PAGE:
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( Object Oriented Programming ) - ( Black Box Testing ) - ( Small Refactoring ) - ( Refactoring the Three Key Cup App )

Black Box Testing


  • Imagine you have to test the class Triangle, whose source code you do not know.
  • The class's only public method of interest is Triangle.contains(Triangle t) and it is supposed to check if the triangle contains some other triangle t. For example the green triangle on the right contains the red one, i.e. greenTriangle.contains(redTriangle) should be true. On the other hand the red doesn't contain the green one, i.e. redTriangle.contains(greenTriangle) should be false.


To solve the following task we recommend to use one or both of the following preparations.

Test-First Implementation

You may optionally implement the contains method yourself in a Test-First manner1). You don't need to do it, but this will strongly increase your chances to solve the task. Finding the correct implementation is not that easy. The main point of this preparation is to get some experience with finding test cases.

Test Plan: Equivalence Classes

  • Find and write down criteria for equivalence classes of test cases2) for a black box test of this method. You might want to draw some images to illustrate your answers.
  • Write down a short justification why your criteria are good.
  • Pick some representatives for each of the equivalence classes and write some tests verifying your expectations for this example.

Debunk the Faulty Implementations

Your company decided that it is too difficult3) to develop the contains(..) method within the company. So they announced that they want to buy an implementation. In response they got 17 implementations, but they doubt that many of them are correct. You got the job to find the implementation that is working. Of course you didn't get the source code, but you are a smart tester. Write some tests to find the implementation your company should actually buy. If you did the optional step, you can use the tests that your produced. Here is your guide to the source code:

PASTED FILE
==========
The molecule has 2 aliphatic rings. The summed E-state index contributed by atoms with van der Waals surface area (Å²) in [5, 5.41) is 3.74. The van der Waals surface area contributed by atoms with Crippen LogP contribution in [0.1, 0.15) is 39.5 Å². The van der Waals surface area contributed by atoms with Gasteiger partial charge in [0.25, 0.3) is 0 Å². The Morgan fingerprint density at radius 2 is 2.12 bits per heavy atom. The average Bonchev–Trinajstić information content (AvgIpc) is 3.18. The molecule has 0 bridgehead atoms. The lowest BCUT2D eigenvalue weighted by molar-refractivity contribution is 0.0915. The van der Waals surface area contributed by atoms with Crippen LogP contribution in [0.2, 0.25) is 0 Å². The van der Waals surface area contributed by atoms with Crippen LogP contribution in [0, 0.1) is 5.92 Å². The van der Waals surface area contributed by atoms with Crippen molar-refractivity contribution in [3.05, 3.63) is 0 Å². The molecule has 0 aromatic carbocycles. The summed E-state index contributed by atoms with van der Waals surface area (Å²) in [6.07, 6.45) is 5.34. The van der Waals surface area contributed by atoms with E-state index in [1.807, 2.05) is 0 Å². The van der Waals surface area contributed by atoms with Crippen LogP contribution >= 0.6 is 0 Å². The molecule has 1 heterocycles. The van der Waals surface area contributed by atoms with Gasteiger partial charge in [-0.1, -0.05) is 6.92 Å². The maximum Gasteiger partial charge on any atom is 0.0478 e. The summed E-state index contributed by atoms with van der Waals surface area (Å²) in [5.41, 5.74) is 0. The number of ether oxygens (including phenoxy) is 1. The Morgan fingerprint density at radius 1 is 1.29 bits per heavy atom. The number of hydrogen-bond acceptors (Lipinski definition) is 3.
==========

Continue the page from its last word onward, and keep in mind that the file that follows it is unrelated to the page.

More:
• Clone the repository and import it into your workspace.
    [Alternatively you can just download the repository as a zip file (Button on the lower right) and import it.]
    • The folder cls contains the implementations Triangle00 till Triangle16.
    • In the folder tst you find the class geometry.TriangleTest. This test exercises all the implementations using the same test methods for each.4)
  • Run the test.
    • You see some tests failing for the class Triangle14 and Triangle16.5)
    • Review the test methods and decide whether they make sense. If they do, Triangle14 and Triangle16 are out.
  • The test method ifOneTriangleIsVeryLargeAndTheOtherVerySmall is annotated with @Ignore and therefore ignored.
    • Is the test method correct? If yes: Remove the @Ignore annotation and run the tests again.
  • Implement some of your test cases from your plan. That is: Pick one to three representatives for each equivalence class and decide about the expected result. Create the triangles6) and add assertions for the expected results.
    • Run your tests and find out which implementation are wrong.
    • We heard that some implementations have only minor errors, so finding the single correct implementation is probably quite hard.
    • You should be able to reduce the number of implementations significantly.
  • Have fun with this exercise :-)
The rules for Test-First are simple:
  1. Write a test describing some expected behavior of the method.
  2. Run the test and see it failing.
  3. Add just enough code to the method to make the test succeed. Not one line more!
  4. Run the test and see it succeeding.
  5. If you can think of another test or think the implementation is not yet complete, start from 1.
“… try to partition the input domain of a program into a finite number of equivalence classes such that you can reasonably assume (but, of course, not be absolutely sure) that a test of a representative value of each class is equivalent to a test of any other value. That is, if one test case in an equivalence class detects an error, all other test cases in the equivalence class would be expected to find the same error.” (Glenford J. Myers, The Art of Software Testing, 1974, Chapter 4)
They didn't listen to you :-(
There is quite some JUnit 4 and Java Reflection Magic behind the mechanism to run the test for each of the implementations. You don't need to understand that. The only thing to remember is, that you should use the createTriangle(..) method to create triangles. Don't use the constructors directly!
Remember to use the createTriangle(..) method to create triangles!
private/daniel/public/tutorials/black_box_testing.txt · Last modified: 2018/05/09 01:59 (external edit)

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